Hmmm, I hadn't heard that interpretation before. It's extremely interesting if it is true but I have doubts about that. Mathematically phase velocity is simply the wave or wave packet's angular frequency divided by the wave number. For a plane wave it's really the velocity of the plane in which the phase stays constant. It's direction is not necessarily parallel (or perpendicular) to the wave propagation vector.

    If the wave front hits a surface that it cannot penetrate, the refracted or rebounding wave along the surface should propagate at the velocity in which energy flows along the surface. Normally that would be less than c for any type of dielectric. Maybe you mean only the wave front's passing through a mathematical "surface" or plane in empty space?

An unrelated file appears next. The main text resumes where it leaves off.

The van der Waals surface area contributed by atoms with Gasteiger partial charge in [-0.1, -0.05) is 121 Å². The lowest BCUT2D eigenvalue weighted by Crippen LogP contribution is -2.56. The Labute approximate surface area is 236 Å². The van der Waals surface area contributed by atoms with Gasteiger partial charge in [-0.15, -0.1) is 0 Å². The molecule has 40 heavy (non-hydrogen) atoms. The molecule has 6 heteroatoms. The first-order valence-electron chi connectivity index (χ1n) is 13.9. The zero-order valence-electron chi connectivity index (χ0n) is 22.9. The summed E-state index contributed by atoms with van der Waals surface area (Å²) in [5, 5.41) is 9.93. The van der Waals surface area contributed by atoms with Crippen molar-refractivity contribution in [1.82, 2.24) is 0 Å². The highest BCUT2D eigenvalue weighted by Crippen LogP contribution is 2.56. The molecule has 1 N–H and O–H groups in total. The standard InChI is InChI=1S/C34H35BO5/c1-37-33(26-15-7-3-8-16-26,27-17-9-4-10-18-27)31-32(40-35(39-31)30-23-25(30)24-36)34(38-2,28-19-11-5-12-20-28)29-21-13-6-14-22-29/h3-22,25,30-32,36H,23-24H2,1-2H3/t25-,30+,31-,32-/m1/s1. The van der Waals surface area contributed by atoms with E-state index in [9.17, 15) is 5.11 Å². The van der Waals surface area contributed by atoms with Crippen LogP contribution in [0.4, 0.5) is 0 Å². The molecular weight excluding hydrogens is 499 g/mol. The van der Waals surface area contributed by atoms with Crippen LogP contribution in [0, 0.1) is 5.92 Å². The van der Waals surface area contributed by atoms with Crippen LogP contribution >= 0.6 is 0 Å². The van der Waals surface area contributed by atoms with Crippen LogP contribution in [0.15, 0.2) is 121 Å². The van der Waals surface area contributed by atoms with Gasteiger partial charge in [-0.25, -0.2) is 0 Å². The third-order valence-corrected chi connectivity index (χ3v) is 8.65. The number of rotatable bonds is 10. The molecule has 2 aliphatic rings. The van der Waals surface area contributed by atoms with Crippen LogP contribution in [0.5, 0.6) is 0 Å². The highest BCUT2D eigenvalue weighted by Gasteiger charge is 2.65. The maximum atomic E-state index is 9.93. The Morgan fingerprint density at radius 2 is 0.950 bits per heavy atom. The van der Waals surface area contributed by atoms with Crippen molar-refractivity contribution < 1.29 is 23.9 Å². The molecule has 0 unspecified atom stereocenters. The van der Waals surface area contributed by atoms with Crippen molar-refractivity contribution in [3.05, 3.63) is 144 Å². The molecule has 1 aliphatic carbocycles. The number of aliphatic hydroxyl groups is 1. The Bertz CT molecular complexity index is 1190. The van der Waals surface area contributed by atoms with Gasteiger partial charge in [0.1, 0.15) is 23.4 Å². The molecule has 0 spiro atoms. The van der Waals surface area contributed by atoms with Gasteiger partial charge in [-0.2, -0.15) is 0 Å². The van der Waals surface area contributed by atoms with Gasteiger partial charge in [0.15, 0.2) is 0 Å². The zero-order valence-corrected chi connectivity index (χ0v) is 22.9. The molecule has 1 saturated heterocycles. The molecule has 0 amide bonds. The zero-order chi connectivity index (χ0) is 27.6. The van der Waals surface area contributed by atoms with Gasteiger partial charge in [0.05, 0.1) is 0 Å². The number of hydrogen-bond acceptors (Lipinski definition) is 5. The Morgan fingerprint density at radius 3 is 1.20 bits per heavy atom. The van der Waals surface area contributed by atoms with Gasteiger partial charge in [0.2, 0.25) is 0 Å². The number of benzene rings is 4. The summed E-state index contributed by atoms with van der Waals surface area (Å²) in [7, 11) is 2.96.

Maybe your source had assumed the Coloumb Gauge applied in which the potential propagates at infinite velocity? I suppose it must be true that between any points in the plane of constant phase there is an implicit instantaneous propagation of potential. But a plane of constant phase might only occur in specific types of waves. In other words most EM waves are more properly spherical and the abstraction to a planar wave creates the unrealistic situation of a plane of constant phase with implicit instantaneous propagation of potential.
    Last edited: Dec 16, 2011
  12. Dec 16, 2011 #11

    Doc Al

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    This thread is way old.
  13. Dec 16, 2011 #12

    Vanadium 50

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    In some frames, maybe it's not.